WHAT’S GOING ON: Born in Grenada, a descendant of slaves, Mighty Sparrow (whose original name is, impressively, Slinger Francisco) moved to Trinidad and Tobago in his infancy. He grew up to become one of his adoptive homeland’s leading musicians, and one of the biggest stars of Calypso. Mighty Sparrow had been regaled with a record number of kingships and titles that are a foundational system for Calypso. He made an extensive career recording songs that reflected the island’s social and political history, along with the world’s current events and just ordinary things he deemed interesting. He found fame both home and abroad, specifically in the UK and the US, where Caribbean populations are best represented. This is not to say that his music is only interesting to the islanders. Mighty Sparrow’s songs cover a spectacular range of issues: from imperialism and capitalism to family relationships and sex. Today Mighty Sparrow is 84 and despite a coma behind him, is giving lively performances in New York City and elsewhere.
WHAT IT SOUNDS LIKE: In addition to a variety of subjects to which Mighty Sparrow turns his sharp wit, there is a variety of styles that intermingle in his music. While the beat and the percussions are mostly conventional for soca, the more contemporary calypso iteration, Sparrow’s music oscillates between delightful earlier orchestrations, and the more synth-heavy later arrangements. His vocals are a pick n mix, too. Sometimes he sounds like an American doo-wop heartthrob; at other times, he exaggerates his accent and makes his vocals pointedly ironic. Sometimes he breathes his lyrics a la Isaac Hayes, and sometimes his voice goes into a reggae frenzy without stepping too much further away from the tradition or even flirts with bossa nova. Calypso might be a genre more known for its effervescent music and wisecrack lyrics than complexity, but when a man of Sparrow’s breadth is at it, expect surprises.
WHY DO WE CARE: Mighty Sparrow is a dirty-sexy-brave musical pioneer. He was singing about getting down way before it was a thing. Even though they’re entirely different people from different ends of the world, I found the comparison with Serge Gainsbourg to come to my mind most readily. In the 60s, the majority of white musicians were breaking molds with downright vanilla stuff. Meanwhile, Sparrow sang about oral sex in his banned hit song “Congo man.” The song was dismissed by some a white critic via a hamfisted interpretation of its imagery as afrophobic. But to me, it seems an incredibly observant and scathing decree on race in sexual relationships. Another tongue-in-cheek hit is “Ah Fraid Pussy Bite Me,” which gets stuck in your head and never leaves. There’s a lot of discussion among calypso musicians and scholars alike about gender representation in Sparrow’s songs. Is he a misogynist? Does he solely reflect social mores? Is the subject matter redeemed by the widening of horizons? It’s all fascinating and valid, and the fact that such arguments exist in the discussion of a calypsonian’s work implies the heft of his heritage. Sparrow’s work that I’ve heard seems merely biting satire and to misconstrue it as his personal opinions are subjective. What I see is that he is a musician of exceptional depth. Mighty Sparrow reflected on the agency of participation in sexual conduct with the dedication that’s rarely matched by male musicians even on today’s scene. Besides, it’s hard not to pin down as “self-aware” a man who has a hit song that’s all about the speculations on his own demise by the general public.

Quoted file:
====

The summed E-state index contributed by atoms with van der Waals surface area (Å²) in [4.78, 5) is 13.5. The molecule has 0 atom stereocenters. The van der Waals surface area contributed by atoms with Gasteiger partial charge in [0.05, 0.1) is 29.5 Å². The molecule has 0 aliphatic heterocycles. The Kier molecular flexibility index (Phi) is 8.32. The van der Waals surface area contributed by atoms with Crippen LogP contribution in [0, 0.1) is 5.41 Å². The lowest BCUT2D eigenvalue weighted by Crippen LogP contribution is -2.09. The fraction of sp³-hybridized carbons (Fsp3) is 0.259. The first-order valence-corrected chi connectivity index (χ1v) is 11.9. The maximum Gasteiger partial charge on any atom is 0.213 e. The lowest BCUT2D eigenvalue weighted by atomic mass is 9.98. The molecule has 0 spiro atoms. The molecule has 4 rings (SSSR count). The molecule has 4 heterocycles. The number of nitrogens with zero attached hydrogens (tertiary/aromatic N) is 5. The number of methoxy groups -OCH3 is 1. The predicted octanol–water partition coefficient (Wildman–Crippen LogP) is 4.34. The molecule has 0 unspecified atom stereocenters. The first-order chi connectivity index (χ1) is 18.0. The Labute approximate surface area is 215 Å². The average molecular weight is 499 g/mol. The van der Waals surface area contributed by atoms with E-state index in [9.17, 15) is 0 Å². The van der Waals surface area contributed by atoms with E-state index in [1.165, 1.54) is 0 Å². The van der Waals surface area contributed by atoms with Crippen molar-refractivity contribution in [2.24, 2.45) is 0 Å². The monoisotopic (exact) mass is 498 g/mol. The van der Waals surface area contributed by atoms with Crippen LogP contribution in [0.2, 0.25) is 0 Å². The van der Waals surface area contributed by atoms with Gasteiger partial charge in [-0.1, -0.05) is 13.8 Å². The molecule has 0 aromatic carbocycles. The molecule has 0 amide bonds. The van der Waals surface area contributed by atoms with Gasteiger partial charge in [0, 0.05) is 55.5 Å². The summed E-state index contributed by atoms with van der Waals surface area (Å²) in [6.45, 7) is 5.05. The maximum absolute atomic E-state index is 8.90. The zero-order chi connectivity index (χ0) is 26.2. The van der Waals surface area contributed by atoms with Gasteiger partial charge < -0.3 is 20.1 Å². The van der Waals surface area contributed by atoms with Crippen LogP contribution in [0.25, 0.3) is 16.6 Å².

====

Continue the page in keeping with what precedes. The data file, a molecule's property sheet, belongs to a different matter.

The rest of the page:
WHY YOU SHOULD LISTEN: Mighty Sparrow’s songs are witty, uproariously funny, catchy, and danceable. But they’re also potent with political energy. Bob Marley became inspired when he first heard Sparrow’s song “The Slave” as a child and decided that he wanted to pursue a career in political music. It is, indeed, a chilling, beautiful song, that’s not featured on the album in question, but necessary. Calypso, in general, is a very political genre, and Sparrow’s political concerns run far and wide. Since he was there when the Americans left, he observed the social implications of imperialism on Trinidad’s many aspects of life. For instance, sex work, such as in his song “Jean and Dinah.” Some of his songs are priceless anthropological pieces, detailing the Tribangonian traditions and the way humans implement them. But Mighty Sparrow had also looked further across the oceans. He has songs on the evils of capitalism and the oligarchy, as well as reflections on the Cold war and the space race, and messages against the world’s various dictatorships and animal cruelty. And because, like other Tribangonians, Mighty Sparrow has been living in NYC’s Crown Heights for quite a while, he became embroiled in local politics. On many levels: he has a bunch of songs dedicated to the neighborhood and its complicated political situations and a call to action for the ’08 Obama election. This fiery dedication to activism paired with exemplary Calypso tunes makes Mighty Sparrow a musician of unmatched importance. His heritage must be acknowledged.
Mighty Sparrow, Soca Anthology
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